But of course, given this my funny high school friend Janet tweeting at me, my response was this:
@janmasterp Women scare me.— Michael Wolf (@michaelwolf)
Now, it should be noted that, in most cases, women don’t actually scare me (unless of course, that woman is my wife and I’ve done something stupid, which is a good reason for any married man to be fearful) and that I was just being flippant and jokey on Twitter, a medium that, other than allowing people to overthrow governments and put newspapers out of business, was kinda of made for being flippant and jokey.
How does Janet respond? With not one, but two tweets.
@michaelwolf Well that would make it even more entertaining.— Janet Payton (@janmasterp)
And then with this:
@michaelwolf Lean in!— Janet Payton (@janmasterp)
Which brings us to the whole Lean In “thing”. Those who know Janet know she is a veritable pop culture sponge, someone who knows about the Zeitgeist before it actually becomes the Zeitgeist, and she often reflects on both modern pop culture and that eras gone by in her very funny blog, If Janet Ran It.
And while I know about things that are Zeitgeist-y on a surface level because I’m on Facebook now and then and work on a computer with Internet access for most of the day (hey, it’s not like you don’t do some surfing yourself there, Mister Judgmental), I often stay at the surface level, unless I need to go deeper (like I did with my recent binge-watching of the first three episodes of Game of Thrones in order so I could actually ask questions of the people behind Game of Thrones without sounding like an idiot).
But because I have stayed surface with Lean In, I half-jokingly asked Janet if she could explain the main idea behind Lean In in 140 characters (i.e. one tweet).
Which she did! But she also did much more:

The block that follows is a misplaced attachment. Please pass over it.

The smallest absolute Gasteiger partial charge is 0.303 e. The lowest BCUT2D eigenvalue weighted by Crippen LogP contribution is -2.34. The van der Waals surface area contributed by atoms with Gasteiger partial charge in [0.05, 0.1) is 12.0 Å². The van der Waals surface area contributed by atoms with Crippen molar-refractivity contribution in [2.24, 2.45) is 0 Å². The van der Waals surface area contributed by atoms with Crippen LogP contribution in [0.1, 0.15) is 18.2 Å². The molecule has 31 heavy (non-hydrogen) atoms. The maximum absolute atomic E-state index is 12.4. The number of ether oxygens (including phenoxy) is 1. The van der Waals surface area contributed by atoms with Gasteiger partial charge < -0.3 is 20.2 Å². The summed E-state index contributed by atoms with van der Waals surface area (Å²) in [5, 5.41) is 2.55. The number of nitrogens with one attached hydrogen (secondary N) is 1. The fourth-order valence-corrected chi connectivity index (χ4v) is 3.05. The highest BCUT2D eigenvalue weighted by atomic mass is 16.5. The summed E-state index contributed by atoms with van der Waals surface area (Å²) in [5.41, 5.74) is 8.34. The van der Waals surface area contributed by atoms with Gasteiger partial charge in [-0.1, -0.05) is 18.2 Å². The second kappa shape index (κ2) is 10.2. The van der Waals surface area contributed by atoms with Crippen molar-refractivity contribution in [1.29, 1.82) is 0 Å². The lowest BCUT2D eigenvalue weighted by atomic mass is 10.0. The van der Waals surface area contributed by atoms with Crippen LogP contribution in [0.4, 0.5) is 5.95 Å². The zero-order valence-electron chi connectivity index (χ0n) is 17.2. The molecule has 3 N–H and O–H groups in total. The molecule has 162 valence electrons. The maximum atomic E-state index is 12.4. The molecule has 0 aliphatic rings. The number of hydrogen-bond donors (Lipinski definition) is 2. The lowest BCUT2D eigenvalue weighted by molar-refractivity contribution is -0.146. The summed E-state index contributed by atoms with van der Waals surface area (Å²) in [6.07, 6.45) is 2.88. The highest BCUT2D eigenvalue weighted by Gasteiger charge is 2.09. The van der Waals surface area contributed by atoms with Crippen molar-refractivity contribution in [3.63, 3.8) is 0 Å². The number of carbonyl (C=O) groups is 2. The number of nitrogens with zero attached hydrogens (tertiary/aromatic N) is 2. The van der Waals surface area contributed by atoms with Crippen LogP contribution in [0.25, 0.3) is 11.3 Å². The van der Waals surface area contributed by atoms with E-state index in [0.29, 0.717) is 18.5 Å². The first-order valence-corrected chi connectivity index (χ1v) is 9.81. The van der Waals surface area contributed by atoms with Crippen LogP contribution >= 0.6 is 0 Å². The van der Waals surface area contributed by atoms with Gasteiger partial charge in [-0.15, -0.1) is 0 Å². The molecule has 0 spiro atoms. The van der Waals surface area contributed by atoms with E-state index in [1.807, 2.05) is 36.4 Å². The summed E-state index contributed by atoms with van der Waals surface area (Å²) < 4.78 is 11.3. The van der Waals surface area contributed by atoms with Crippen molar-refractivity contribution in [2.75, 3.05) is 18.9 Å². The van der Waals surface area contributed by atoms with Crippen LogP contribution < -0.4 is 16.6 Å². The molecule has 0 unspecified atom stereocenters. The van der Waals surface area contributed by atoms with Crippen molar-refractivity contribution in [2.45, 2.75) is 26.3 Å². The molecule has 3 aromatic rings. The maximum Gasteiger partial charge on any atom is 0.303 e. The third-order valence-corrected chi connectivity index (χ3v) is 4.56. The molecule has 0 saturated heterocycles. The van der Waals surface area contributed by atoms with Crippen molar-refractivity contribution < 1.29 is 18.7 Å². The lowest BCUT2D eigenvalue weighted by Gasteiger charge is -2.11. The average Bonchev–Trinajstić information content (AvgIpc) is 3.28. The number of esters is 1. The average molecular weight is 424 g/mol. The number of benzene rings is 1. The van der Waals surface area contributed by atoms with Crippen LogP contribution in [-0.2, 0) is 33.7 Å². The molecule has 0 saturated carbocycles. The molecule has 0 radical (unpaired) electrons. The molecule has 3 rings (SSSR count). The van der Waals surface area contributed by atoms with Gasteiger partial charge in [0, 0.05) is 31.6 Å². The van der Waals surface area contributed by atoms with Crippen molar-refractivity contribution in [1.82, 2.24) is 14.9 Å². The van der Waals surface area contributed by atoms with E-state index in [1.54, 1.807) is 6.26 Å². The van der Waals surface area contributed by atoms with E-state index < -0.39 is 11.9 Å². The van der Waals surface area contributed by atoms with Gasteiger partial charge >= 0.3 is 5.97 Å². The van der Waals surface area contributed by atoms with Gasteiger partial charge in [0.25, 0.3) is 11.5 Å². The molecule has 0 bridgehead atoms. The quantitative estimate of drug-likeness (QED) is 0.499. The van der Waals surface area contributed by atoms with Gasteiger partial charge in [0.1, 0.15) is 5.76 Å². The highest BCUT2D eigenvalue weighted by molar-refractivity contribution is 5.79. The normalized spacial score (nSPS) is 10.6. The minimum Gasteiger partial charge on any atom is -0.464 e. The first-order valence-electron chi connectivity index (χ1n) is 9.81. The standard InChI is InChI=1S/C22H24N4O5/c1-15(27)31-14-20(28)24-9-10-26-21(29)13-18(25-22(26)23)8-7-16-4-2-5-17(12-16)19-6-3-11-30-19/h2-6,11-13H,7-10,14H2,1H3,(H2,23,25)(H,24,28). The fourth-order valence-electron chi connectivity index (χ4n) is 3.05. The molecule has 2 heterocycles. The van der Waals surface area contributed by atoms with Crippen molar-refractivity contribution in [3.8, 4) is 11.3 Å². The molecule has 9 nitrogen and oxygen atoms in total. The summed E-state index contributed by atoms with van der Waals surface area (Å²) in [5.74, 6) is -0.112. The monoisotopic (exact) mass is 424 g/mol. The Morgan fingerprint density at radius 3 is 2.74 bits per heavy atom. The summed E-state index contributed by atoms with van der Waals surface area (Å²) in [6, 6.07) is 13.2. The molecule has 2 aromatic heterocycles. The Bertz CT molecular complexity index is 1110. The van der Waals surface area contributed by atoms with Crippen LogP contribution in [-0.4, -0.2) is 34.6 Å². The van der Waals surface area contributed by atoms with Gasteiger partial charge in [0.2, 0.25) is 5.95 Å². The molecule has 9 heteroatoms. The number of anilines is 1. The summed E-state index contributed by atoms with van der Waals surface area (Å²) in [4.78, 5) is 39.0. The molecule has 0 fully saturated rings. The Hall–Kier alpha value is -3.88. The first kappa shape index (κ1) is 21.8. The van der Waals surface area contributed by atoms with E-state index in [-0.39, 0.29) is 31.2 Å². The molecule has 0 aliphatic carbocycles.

@michaelwolf Women, stop trying to do everything. Start by making dudes look stuff up themselves.— Janet Payton (@janmasterp)
So there you are. With one Bon-mot (bon-tweet?), my high school friend Janet both conveyed the essence of Lean In while also showing how dudes like me make Lean-ing In more difficult (but necessary).
Some have called Dan Benjamin’s 5by5 “NPR for geeks”. Given the fast-growing podcast network’s mix of shows that go deep and long into tech and geek culture - and do it very well - it’s a pretty apt description.
In this conversation, Dan and I talk about a number of topics, including: the…
I’m a big fan of Dan Benjamin and 5by5. In this conversation, we talk about the start of 5by5, the podcast market, monetizing podcasts and more…
In this conversation I talk to Stephen Dubner about why he started Freakonomics Radio, the growth of his podcast and how it allows him to stay in touch with his audience, the growth drivers for podcasting, as well as the “hidden side” of podcasting.
This conversation is one of the many I making available over the next week or two from the Podcast Project. If you’d like to learn more about this project, go the Podcast Project page for more details.
the Freakonomics podcast is one of my absolute favorites, so I was really excited to talk to Stephen Dubner. My favorite moment? Asking him what is the ‘hidden side’ of podcasting.
As a market analyst who has made a living writing about digital media for the past decade, I recently became intrigued with the podcast market.
Part of the reason was I had started my own podcast a few months ago, which I had decided to do as part of an open-lab model of market…
So I talk to Ira Glass, Stephen Dubner (Freakonomics), Adam Carolla and a few more here. I put them together in a narrative that roughly corresponds to the Forbes piece I did here, but it’s a little different.
“The podcast is as old as two people talking on street corners” – Adam Carolla
This project was more a labor of love than anything, though I will likely have a small report on the podcast market in the next little while. But here’s the mass-market version over at Forbes :)
I talked to Carolla, Ira Glass, Stephen Dubner, as well as Libsyn, Microsoft, and a few others.
I also put an audio version of this story together (well, about 80% similar), which is here. I’ll do separate post as well for that.
So I did this little labor of love project looking at the podcast market, and it took longer than it probably should have (I’m self-employed now and gots to pay the bills!), but here it is.